Two dolphins have been spotted in the Baltic Sea, the first such sighting in many years. Maritime expert assume their appearance is the result of warmer temperatures due to global warming.

A dolphin swims along side a police boat in the Baltic Sea, Sunday. It was the first such sighting in the area for many years.

Germany's martime experts are excited at the appearance of some friendly visitors to the country's northern shores. Two dolphins have been spotted in the Baltic Sea -- the first sighting of these creatures here for many years. Scientists are assuming that their sudden appearance is linked to global warming.

The crew on a police boat captured the two dolphins on camera as they patrolled the sea between the Darss Peninsula and the island of Hiddensee on Sunday.

The sighting of the dolphins has caused quite a sensation amongst German maritime experts. The mammals are normally found in warmer waters, for example in the Mediterranean and along the coast of Africa. So their appearance near the shores of slightly chillier northern Germany is thought to have something to do with the rising temperature of the oceans. The last time dolphins were spotted in the Baltic Sea was back in 2001.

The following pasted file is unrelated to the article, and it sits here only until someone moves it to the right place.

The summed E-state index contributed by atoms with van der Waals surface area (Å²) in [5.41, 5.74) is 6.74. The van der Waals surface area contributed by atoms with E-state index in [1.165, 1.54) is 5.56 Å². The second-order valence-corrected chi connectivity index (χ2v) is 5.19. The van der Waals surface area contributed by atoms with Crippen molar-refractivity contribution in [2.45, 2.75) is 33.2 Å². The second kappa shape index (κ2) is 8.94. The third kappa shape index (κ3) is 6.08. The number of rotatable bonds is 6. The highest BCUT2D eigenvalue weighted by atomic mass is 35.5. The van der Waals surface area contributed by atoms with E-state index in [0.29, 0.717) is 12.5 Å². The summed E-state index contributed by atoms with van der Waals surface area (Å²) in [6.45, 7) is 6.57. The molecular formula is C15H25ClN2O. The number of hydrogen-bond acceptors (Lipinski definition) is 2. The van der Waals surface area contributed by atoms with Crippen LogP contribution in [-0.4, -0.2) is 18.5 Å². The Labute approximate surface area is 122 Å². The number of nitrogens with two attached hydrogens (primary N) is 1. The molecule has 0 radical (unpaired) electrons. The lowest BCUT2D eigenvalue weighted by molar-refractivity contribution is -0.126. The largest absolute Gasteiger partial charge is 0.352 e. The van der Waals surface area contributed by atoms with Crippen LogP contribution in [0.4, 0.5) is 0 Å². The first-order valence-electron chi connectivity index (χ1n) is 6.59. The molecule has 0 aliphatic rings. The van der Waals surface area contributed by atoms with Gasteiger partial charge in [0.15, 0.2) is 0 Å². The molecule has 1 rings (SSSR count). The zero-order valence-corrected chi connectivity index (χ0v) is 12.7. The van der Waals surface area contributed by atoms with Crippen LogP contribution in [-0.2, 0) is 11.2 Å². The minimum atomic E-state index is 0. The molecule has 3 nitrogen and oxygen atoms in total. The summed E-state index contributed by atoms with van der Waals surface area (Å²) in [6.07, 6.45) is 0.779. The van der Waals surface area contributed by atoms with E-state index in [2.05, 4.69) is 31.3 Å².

The animals viewed on Sunday were a female dolphin and her calf. The ocean mammals accompanied the boat for around four hours, frequently making leaps and dives in and out of the water. The mother also suckled the young dolphin -- something quite unusual to see, according to Harald Benke, director of the German Oceanographic Museum in Stralsund. "The animal must be very trusting to suckle its young in front of the crew," he told the DPA news agency.

As long as it doesn't get too cold, Benke thinks the dolphins stand a good chance of surviving in the waters of the Baltic. Dolphins feed on herrings and Benke predicts that any shortage of the fish, rather than cold temperatures, could force the dolphins to move on to other more attractive waters.